Control strategies were hyped as being the biggest winners from the bannings, since they were unable to interact with Ramunap Ruins and they struggled with the value inherent in Attune with Aether and Rogue Refiner, but so far control has seemed to mostly fall flat. One variation from that past that could see new life is Dynavolt Tower control, which was once a successful deck in the metagame and has now appeared again.
Dynavolt Tower is perfect for grinding down creature decks, so it has potential in this metagame, especially as the hype around God-Pharaoh's Gift fades and Abrade starts seeing less play. The strategy has also gained an excellent new tool since the last time it was around, with Search of Azcanta fueling it throughout the game. There's not much else to say about the deck, which is full of disruption backed by card advantage, but it's important to know Dynavolt Tower still exists and is an option for anyone looking for an alternative to Approach of the Second Sun as their control win condition.
Mono-Red aggro looks to be the best deck in Standard, at least for now, but that doesn't mean there's no room to improve. One thing the color lacks is two-powered one-drop creatures, so moving from a red base into black solves that problem and makes the strategy even more aggressive.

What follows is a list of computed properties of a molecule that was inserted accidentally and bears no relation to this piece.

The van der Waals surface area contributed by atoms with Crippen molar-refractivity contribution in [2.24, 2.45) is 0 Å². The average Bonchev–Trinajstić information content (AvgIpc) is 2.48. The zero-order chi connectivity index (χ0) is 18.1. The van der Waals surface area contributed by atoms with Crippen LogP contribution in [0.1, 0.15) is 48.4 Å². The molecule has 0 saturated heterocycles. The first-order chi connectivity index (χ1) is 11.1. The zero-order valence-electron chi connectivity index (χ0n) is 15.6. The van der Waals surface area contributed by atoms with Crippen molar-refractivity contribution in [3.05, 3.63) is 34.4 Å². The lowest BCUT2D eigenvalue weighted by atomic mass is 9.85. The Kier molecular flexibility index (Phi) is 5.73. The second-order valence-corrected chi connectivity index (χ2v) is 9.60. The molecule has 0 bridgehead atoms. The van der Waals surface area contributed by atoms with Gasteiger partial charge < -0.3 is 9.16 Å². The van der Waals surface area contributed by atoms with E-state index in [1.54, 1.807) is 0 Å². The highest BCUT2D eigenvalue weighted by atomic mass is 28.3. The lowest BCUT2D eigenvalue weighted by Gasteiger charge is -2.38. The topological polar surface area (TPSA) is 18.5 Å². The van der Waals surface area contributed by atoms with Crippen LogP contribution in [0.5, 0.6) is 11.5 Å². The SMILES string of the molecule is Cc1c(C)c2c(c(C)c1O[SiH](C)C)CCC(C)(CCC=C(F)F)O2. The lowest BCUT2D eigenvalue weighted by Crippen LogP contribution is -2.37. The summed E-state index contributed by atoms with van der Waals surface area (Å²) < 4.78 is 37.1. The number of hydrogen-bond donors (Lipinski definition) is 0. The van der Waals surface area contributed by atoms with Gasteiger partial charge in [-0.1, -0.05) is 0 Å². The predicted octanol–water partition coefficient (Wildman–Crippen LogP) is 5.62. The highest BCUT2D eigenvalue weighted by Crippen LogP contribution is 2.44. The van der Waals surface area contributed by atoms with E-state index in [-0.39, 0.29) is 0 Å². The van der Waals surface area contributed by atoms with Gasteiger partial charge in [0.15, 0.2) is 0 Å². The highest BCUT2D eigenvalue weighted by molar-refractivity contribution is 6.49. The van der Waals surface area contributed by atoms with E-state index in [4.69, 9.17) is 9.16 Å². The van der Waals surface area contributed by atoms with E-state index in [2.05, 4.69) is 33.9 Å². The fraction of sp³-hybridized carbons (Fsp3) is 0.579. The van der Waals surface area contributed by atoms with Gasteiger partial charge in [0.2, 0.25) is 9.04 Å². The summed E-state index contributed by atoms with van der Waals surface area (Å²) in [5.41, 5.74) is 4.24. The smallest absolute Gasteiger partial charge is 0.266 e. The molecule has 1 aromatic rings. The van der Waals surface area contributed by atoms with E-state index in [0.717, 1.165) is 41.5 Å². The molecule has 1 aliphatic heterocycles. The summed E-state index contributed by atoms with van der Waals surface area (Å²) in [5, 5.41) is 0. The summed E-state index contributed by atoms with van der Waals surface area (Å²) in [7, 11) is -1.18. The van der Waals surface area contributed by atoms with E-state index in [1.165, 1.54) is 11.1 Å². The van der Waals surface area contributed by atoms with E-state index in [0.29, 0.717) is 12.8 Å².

Black provides Dread Wanderer, which joins Scrapheap Scrounger to create a package of threats that is difficult to exhaust with removal and gives the deck a lot of staying power into the late game. Black also opens up some excellent removal, with Fatal Push killing creatures higher up the curve than Shock does while Unlicensed Disintegration destroys any creature and potentially adds extra damage to the equation. Moving from a red core to a black one means the deck can play Ifnir Deadlands, which gives it back some of the value it lost with the banning of Ramunap Ruins. Black also dominates the sideboard, with Duress hammering control decks and Bontu's Reckoning catching midrange decks by surprise. The best addition may be Cut // Ribbons, which is similar to Unlicensed Disintegration as a removal spell that deals damage, but is even more powerful and reliable against decks with creatures it can destroy.
The biggest question hanging over Standard is if the bans and new Rivals of Ixlan cards have made tribal decks competitive, so many people will be excited to learn that Dinosaurs had a successful weekend by placing a deck into the Top 8 of the SCG Standard Classic.
This deck contains all the Dinosaurs one would expect, including a full playset of the powerful new Ghalta, Primal Hunger at the top of the curve and crushing opponents when it has haste from Regisaur Alpha. Reckless Rage stands out as one of the best cards for the deck, where it functions as an efficient removal spell that generates value by triggering enrage on Ripjaw Raptor. A surprising addition is Nissa, Steward of Elements and a blue splash, which also opens up the sideboard to the valuable Negate.
What are your favorite decks from the new Standard metagame? What are you playing? Share your thoughts in the comments, and I'll answer any questions!